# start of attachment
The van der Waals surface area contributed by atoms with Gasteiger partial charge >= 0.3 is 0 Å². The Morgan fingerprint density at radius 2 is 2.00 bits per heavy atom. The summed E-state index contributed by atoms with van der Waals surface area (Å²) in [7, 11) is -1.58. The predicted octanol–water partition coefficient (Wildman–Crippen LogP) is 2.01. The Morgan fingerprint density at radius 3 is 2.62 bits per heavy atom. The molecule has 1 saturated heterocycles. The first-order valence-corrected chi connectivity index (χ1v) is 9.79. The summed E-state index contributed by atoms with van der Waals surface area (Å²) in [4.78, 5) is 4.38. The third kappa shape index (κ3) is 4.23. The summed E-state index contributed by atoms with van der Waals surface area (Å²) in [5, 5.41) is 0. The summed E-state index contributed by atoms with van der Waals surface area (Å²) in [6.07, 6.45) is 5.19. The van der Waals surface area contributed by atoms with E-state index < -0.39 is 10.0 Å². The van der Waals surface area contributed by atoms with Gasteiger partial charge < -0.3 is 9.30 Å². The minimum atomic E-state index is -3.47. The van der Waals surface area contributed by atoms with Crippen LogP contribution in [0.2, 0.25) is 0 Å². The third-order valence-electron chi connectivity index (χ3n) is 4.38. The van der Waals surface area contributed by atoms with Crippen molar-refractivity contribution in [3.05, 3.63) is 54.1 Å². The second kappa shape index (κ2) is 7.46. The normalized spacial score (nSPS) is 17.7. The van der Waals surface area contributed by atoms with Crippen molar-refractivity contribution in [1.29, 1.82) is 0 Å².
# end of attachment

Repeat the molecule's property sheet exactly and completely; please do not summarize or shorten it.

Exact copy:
The van der Waals surface area contributed by atoms with Gasteiger partial charge >= 0.3 is 0 Å². The Morgan fingerprint density at radius 2 is 2.00 bits per heavy atom. The summed E-state index contributed by atoms with van der Waals surface area (Å²) in [7, 11) is -1.58. The predicted octanol–water partition coefficient (Wildman–Crippen LogP) is 2.01. The Morgan fingerprint density at radius 3 is 2.62 bits per heavy atom. The molecule has 1 saturated heterocycles. The first-order valence-corrected chi connectivity index (χ1v) is 9.79. The summed E-state index contributed by atoms with van der Waals surface area (Å²) in [4.78, 5) is 4.38. The third kappa shape index (κ3) is 4.23. The summed E-state index contributed by atoms with van der Waals surface area (Å²) in [5, 5.41) is 0. The summed E-state index contributed by atoms with van der Waals surface area (Å²) in [6.07, 6.45) is 5.19. The van der Waals surface area contributed by atoms with E-state index < -0.39 is 10.0 Å². The van der Waals surface area contributed by atoms with Gasteiger partial charge < -0.3 is 9.30 Å². The minimum atomic E-state index is -3.47. The van der Waals surface area contributed by atoms with Crippen LogP contribution in [0.2, 0.25) is 0 Å². The third-order valence-electron chi connectivity index (χ3n) is 4.38. The van der Waals surface area contributed by atoms with Crippen molar-refractivity contribution in [3.05, 3.63) is 54.1 Å². The second kappa shape index (κ2) is 7.46. The normalized spacial score (nSPS) is 17.7. The van der Waals surface area contributed by atoms with Crippen molar-refractivity contribution in [1.29, 1.82) is 0 Å².